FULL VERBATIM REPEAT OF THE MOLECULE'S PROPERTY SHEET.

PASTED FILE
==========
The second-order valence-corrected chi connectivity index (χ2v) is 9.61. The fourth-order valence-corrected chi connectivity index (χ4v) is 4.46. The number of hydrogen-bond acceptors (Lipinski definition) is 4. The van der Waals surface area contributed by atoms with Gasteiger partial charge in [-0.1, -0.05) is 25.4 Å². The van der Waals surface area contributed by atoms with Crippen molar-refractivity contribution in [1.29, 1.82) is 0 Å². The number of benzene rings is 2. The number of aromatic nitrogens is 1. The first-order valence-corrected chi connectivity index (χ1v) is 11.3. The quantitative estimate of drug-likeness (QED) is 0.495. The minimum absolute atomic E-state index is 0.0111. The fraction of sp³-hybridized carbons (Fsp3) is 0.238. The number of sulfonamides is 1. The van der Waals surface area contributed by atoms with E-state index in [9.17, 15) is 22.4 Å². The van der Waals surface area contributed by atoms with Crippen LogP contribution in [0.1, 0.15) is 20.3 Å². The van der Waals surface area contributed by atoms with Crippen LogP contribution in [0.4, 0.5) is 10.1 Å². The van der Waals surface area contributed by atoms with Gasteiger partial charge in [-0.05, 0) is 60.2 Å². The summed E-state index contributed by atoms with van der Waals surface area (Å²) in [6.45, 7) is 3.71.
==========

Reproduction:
The second-order valence-corrected chi connectivity index (χ2v) is 9.61. The fourth-order valence-corrected chi connectivity index (χ4v) is 4.46. The number of hydrogen-bond acceptors (Lipinski definition) is 4. The van der Waals surface area contributed by atoms with Gasteiger partial charge in [-0.1, -0.05) is 25.4 Å². The van der Waals surface area contributed by atoms with Crippen molar-refractivity contribution in [1.29, 1.82) is 0 Å². The number of benzene rings is 2. The number of aromatic nitrogens is 1. The first-order valence-corrected chi connectivity index (χ1v) is 11.3. The quantitative estimate of drug-likeness (QED) is 0.495. The minimum absolute atomic E-state index is 0.0111. The fraction of sp³-hybridized carbons (Fsp3) is 0.238. The number of sulfonamides is 1. The van der Waals surface area contributed by atoms with E-state index in [9.17, 15) is 22.4 Å². The van der Waals surface area contributed by atoms with Crippen LogP contribution in [0.1, 0.15) is 20.3 Å². The van der Waals surface area contributed by atoms with Crippen LogP contribution in [0.4, 0.5) is 10.1 Å². The van der Waals surface area contributed by atoms with Gasteiger partial charge in [-0.05, 0) is 60.2 Å². The summed E-state index contributed by atoms with van der Waals surface area (Å²) in [6.45, 7) is 3.71.